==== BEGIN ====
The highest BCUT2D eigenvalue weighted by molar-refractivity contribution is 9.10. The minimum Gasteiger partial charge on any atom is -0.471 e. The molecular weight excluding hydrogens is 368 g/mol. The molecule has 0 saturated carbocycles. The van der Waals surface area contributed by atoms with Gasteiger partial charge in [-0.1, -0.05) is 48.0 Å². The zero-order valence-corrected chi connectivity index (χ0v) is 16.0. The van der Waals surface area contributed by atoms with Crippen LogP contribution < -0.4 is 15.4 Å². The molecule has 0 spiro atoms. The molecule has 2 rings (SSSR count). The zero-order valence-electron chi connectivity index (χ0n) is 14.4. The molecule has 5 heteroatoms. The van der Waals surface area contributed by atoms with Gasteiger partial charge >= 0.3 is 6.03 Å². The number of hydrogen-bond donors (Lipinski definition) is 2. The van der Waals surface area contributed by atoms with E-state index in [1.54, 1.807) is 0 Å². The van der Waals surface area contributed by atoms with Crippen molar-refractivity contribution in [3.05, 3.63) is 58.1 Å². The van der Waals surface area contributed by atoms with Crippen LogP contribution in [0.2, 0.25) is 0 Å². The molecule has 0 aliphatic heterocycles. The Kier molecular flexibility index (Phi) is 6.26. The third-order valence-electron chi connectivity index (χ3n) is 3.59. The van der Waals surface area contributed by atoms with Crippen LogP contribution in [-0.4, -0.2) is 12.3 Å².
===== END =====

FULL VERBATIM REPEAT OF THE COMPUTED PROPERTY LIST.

The highest BCUT2D eigenvalue weighted by molar-refractivity contribution is 9.10. The minimum Gasteiger partial charge on any atom is -0.471 e. The molecular weight excluding hydrogens is 368 g/mol. The molecule has 0 saturated carbocycles. The van der Waals surface area contributed by atoms with Gasteiger partial charge in [-0.1, -0.05) is 48.0 Å². The zero-order valence-corrected chi connectivity index (χ0v) is 16.0. The van der Waals surface area contributed by atoms with Crippen LogP contribution < -0.4 is 15.4 Å². The molecule has 0 spiro atoms. The molecule has 2 rings (SSSR count). The zero-order valence-electron chi connectivity index (χ0n) is 14.4. The molecule has 5 heteroatoms. The van der Waals surface area contributed by atoms with Gasteiger partial charge >= 0.3 is 6.03 Å². The number of hydrogen-bond donors (Lipinski definition) is 2. The van der Waals surface area contributed by atoms with E-state index in [1.54, 1.807) is 0 Å². The van der Waals surface area contributed by atoms with Crippen molar-refractivity contribution in [3.05, 3.63) is 58.1 Å². The van der Waals surface area contributed by atoms with Crippen LogP contribution in [0.2, 0.25) is 0 Å². The molecule has 0 aliphatic heterocycles. The Kier molecular flexibility index (Phi) is 6.26. The third-order valence-electron chi connectivity index (χ3n) is 3.59. The van der Waals surface area contributed by atoms with Crippen LogP contribution in [-0.4, -0.2) is 12.3 Å².